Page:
As ISIS forces penetrated the besieged north Syrian town of Kobani, setting off street battles with Kurdish defenders, Kurds across Turkey took to the streets in angry protests at Ankara's inaction. Authorities in the southern province of Mardin declared a curfew in six districts after clashes with police, but Kurds continue to take to the streets in defiance of the order. One young protester was killed in the southeastern city of Mus as police fired on demonstrators—some of whom were armed, by Turkish media accounts. In Diyarbakir, Turkey's largest Kurdish city, two were killed and 10 others injured as Islamist militants attacked Kurdish protesters, sparking a shootout. Protesters reportedly fired shots in the air in the eastern city of Batman. In Istanbul, police used tear gas and water canon to disperse angry protests in Kurdish neighborhoods, and clashes were also reported between demonstrators and Turkish nationalist gangs. One protester was shot in the head and critically injured in the city's Sarigazi district. In the Kadikoy neighborhood, human rights lawyer Tamer Dogan was badly wounded after being hit in the head by a tear-gas canister.
Turkey's Justice and Development Party (AKP) government has mobilized troops to the border, but has not intervened as ISIS closes its ring around Kobani. Turkey's pro-Kurdish People's Democratic Party (HDP), issued a call for protests "against ISIS attacks and the AKP's stance on Kobani." (BBC News, AFP, Today's Zaman, BIANet, Al Manar)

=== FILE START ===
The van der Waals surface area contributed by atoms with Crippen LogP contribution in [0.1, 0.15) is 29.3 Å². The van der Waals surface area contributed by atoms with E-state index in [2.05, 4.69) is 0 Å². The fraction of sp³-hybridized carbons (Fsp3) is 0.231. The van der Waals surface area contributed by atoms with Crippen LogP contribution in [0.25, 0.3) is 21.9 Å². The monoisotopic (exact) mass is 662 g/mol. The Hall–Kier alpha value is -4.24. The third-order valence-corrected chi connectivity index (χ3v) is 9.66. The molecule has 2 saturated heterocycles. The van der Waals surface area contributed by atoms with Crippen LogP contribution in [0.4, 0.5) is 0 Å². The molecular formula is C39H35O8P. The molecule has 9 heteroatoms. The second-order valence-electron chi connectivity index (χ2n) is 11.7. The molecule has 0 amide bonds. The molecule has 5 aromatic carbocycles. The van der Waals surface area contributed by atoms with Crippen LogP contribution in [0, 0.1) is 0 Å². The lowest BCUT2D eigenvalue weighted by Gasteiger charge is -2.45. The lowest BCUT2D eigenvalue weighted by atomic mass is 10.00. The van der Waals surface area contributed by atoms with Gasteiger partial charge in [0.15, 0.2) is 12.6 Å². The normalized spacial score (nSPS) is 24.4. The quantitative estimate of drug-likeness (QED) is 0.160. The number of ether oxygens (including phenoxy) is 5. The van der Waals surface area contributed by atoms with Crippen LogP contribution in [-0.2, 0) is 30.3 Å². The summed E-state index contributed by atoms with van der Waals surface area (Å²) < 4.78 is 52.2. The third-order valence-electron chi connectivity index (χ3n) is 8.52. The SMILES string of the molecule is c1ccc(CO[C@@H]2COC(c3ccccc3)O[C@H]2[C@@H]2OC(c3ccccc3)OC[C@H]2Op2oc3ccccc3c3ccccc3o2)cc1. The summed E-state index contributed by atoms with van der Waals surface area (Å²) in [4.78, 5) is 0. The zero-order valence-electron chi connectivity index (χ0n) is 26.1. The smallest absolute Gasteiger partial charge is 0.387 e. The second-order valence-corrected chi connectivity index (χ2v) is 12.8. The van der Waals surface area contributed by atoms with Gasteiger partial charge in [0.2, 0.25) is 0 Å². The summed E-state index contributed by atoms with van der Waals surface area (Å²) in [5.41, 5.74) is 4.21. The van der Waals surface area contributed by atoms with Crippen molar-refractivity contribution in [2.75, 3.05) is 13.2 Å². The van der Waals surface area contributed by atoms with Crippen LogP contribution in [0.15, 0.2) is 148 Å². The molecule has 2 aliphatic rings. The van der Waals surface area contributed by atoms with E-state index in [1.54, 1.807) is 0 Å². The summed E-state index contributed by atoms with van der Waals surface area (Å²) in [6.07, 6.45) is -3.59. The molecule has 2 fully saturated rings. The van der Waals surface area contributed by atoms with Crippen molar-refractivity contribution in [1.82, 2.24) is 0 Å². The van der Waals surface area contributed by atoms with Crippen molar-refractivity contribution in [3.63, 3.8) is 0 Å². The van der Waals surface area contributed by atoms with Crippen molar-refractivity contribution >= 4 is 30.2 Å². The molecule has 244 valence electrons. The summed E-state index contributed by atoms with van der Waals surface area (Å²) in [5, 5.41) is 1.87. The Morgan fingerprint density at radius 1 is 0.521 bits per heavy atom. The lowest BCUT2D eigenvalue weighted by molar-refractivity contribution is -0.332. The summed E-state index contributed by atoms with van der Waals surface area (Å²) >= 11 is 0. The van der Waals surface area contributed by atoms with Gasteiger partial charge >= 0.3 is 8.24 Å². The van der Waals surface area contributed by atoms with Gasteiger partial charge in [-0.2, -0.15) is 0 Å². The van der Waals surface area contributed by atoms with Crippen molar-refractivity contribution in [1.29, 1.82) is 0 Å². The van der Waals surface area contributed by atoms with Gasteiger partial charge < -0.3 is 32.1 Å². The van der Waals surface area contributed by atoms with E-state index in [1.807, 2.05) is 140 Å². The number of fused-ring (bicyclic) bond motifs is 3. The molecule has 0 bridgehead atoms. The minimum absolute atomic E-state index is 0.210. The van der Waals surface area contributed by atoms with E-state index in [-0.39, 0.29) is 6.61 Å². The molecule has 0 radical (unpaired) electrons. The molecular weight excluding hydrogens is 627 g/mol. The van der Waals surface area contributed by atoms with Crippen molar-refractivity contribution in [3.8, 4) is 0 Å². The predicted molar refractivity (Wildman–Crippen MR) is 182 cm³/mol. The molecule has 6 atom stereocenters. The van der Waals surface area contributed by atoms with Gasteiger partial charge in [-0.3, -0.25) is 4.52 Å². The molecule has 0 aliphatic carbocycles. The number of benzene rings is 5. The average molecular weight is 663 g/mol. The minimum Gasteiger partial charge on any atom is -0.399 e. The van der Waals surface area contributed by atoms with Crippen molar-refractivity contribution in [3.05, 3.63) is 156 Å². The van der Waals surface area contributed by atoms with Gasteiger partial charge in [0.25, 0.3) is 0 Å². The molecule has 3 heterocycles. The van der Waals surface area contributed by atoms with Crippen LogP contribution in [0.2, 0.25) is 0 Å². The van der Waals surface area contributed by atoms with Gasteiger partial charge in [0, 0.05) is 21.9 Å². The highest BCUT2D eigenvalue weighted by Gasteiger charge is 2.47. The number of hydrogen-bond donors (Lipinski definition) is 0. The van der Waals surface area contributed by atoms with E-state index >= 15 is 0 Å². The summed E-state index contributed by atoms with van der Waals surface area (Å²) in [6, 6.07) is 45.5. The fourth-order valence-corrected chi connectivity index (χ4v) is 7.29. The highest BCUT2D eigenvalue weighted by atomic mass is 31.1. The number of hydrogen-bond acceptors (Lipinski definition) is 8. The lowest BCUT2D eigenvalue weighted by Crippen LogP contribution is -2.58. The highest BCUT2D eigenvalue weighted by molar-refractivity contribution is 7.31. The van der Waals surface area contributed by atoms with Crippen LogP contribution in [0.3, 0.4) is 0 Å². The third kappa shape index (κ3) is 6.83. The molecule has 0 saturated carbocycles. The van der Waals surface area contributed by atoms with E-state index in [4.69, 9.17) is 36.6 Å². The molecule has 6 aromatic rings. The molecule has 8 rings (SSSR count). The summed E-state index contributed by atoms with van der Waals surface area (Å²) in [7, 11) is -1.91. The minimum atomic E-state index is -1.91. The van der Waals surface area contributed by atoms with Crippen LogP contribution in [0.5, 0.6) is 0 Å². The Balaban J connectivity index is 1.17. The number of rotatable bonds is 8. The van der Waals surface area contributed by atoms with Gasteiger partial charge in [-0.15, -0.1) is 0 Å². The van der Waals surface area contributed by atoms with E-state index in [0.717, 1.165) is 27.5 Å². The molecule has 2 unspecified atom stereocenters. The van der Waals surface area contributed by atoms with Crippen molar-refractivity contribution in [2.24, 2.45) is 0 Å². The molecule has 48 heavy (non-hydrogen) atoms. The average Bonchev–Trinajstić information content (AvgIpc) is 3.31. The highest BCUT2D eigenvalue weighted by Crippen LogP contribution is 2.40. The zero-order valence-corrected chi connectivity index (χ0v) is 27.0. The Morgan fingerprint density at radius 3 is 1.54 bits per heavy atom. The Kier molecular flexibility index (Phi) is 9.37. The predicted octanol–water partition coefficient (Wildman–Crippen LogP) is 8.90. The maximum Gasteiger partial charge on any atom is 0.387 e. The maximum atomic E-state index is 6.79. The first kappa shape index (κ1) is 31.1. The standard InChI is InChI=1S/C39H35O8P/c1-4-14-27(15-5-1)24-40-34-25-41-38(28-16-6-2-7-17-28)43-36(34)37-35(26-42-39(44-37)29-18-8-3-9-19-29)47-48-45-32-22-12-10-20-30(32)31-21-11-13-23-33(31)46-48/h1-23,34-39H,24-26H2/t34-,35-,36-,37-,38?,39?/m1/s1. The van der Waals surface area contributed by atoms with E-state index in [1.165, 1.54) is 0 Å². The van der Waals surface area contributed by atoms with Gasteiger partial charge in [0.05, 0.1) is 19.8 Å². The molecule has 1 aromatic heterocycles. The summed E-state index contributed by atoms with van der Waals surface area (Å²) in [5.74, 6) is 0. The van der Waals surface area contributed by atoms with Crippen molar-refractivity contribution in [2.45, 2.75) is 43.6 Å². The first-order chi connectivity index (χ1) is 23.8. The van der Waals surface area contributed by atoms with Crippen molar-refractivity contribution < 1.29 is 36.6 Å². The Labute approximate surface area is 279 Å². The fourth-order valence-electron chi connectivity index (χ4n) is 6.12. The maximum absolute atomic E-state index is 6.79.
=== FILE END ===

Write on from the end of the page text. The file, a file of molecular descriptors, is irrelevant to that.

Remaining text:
Kurdish protests have also spread across Europe. Kurds in Brussels forced their way into the European Parliament building, demanding more support for Kurdish forces fighting the ISIS in Syria. Hundreds of Kurds occupied the Dutch parliament and the government building in The Hague. In London, Kurdish protesters occupied Heathrow Airport's Terminal 2. Kurds also marched in Berlin and several other German cities. (TeleSUR, RIA Novosti, Oct. 7)
The US and its allies for a second time hit ISIS positions outisde Kobani with air-strikes on Oct. 7. The US-led coalition has conducted more than 95 air-strikes in Syria, but only about nine near Kobani, according to US Central Command. (The Hill) Turkey's President Recep Tayyip Erdogan warned Oct. 7 that "Kobani is about to fall," and said that air-strikes were ineffectual. "I am telling the West: dropping bombs from the air will not provide a solution," Erdogan said on a visit to a refugee camp in the eastern city of Gaziantep, across the border from Kobani. (Rudaw) Tens of thousands of Kurds have swamped President Barack Obama's official Facebook page with calls for the US to come to the rescue of Kobani. "Save Kobane," read thousands of comments under one presidential posting that quotes Obama as saying: "The people of the world look to us to lead. And we welcome that responsibility. We are heirs to a proud legacy of freedom." (Rudaw)